• Thousands of people are expected to take part in the Virgin London Marathon this Sunday. The 26.2 mile route starts in Blackheath, passes through Woolwich and Greenwich and crosses the Thames at Tower Bridge before looping around the east end of London, through Canary Wharf, and the west along The Highway (formerly known as The Ratcliffe Highway) and Embankment to Parliament Square, Birdcage Walk and finally to Buckingham Palace. The first London marathon was run in 1981. For more, see www.virginlondonmarathon.com.

• On Now: Turner Inspired – In the Light of Claude. The first major presentation of 17th century artist Claude Gellée’s influence on the English romantic artist J M W Turner, the exhibition focuses on Claude-inspired themes which run through Turner’s work including “the evocation of light and air in landscape, the effect of light upon water and his often radical reworking of contemporary scenes”. The display includes works from large scale oils on canvas through to leaves from Turner’s pocket sketchbooks. Interestingly, the exhibition also explores the story behind the so-called Turner Bequest – that on his death, Turner linked himself to Claude forever by leaving the National Gallery two pictures – Dido building Carthage (1815) and Sun rising through Vapour: Fishermen cleaning and selling Fish (before 1807) –  on condition that they were hung between two pictures by Claude, Seaport with the Embarkation of the Queen of Sheba (1648) and Landscape with the Marriage of Isaac and Rebecca (1648). Runs until 5th June. Admission charge applies. For more, see www.nationalgallery.org.uk.

The Queen visits the Chelsea Flower Show. PICTURE: Courtesy Royal Horticultural Society.

More correctly known as the Royal Horticultural Society Great Spring Show, the history of the Chelsea Flower Show traces its origins back to the 1820s when the society, then known as the The Horticultural Society in London, held a series of “floral fetes” at the Duke of Devonshire’s estate in Chiswick.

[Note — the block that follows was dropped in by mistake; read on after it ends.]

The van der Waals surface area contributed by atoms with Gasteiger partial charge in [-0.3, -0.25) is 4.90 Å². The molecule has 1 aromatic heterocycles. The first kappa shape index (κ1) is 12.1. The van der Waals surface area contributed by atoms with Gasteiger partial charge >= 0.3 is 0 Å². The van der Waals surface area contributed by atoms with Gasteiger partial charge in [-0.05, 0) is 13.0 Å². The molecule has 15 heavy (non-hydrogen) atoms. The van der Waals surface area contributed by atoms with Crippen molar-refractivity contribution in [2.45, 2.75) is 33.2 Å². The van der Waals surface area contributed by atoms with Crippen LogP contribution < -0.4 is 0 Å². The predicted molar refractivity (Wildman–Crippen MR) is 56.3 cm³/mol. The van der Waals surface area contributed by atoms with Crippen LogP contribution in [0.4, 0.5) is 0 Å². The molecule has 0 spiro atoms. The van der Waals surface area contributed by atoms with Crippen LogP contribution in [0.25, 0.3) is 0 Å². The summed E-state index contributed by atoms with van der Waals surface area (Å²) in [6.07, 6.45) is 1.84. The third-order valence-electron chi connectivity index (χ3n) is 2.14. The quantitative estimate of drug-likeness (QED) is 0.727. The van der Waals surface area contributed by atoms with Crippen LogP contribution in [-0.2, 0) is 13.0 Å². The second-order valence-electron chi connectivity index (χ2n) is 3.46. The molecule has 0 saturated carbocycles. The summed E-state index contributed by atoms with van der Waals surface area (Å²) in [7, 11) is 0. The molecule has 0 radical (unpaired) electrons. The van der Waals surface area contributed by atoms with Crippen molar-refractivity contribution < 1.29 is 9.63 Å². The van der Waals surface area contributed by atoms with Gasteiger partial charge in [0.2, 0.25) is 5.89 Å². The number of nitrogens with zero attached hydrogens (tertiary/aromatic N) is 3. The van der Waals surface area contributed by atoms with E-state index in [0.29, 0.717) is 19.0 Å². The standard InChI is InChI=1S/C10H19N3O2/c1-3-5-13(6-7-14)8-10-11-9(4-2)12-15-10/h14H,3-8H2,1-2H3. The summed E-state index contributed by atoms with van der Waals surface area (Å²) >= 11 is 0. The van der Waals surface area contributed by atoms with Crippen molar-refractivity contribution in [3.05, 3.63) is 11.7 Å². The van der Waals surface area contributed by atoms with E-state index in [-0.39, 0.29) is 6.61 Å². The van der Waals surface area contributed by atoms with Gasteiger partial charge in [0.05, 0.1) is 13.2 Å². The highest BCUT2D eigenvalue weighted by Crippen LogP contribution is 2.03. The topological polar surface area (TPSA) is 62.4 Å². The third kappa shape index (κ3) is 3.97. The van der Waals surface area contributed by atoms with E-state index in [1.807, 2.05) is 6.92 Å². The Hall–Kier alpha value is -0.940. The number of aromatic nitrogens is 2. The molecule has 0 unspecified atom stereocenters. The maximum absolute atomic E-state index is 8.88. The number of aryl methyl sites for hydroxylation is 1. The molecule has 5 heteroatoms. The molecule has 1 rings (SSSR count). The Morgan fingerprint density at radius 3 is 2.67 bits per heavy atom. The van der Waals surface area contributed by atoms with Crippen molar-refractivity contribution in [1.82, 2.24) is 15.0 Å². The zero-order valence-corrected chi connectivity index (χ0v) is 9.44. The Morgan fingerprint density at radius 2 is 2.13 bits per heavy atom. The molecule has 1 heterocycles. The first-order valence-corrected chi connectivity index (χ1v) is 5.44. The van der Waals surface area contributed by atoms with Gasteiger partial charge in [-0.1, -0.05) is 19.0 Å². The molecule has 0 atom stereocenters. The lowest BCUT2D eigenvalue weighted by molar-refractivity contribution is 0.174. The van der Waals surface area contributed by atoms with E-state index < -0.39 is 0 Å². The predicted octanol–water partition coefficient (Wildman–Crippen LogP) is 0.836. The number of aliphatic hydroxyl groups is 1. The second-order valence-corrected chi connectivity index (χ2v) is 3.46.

The fortunes of the society were on the wane when, thanks in part to its then president, Prince Albert, it was reborn with a new charter and name – the Royal Horticultural Society – and a new garden in Kensington.

The first Great Spring Show was held there in 1862 and continued to be so for the next 26 years until, in 1888, the site of the show was moved to Temple Gardens near Embankment in central London.

It was subsequently held there until 1912. During this year, the show was cancelled and the Royal International Horticultural Exhibition held instead in the grounds of the Royal Hospital, Chelsea. So popular did this prove that the Great Spring Show was subsequently moved there. It’s been held almost every since with cancellations during World Wars I and II.

Today, the show – claimed to be “the world’s most famous gardening event” – attracts 157,000 visitors from around the world who view the exhibits of 600 companies including nurseries, florists and floral arranges. This year’s show, which has sold out, features 17 show gardens, 15 smaller gardens and 100 of nurseries and growers. It runs from today until Saturday.

For more information on the show, see www.rhs.org.uk/chelsea.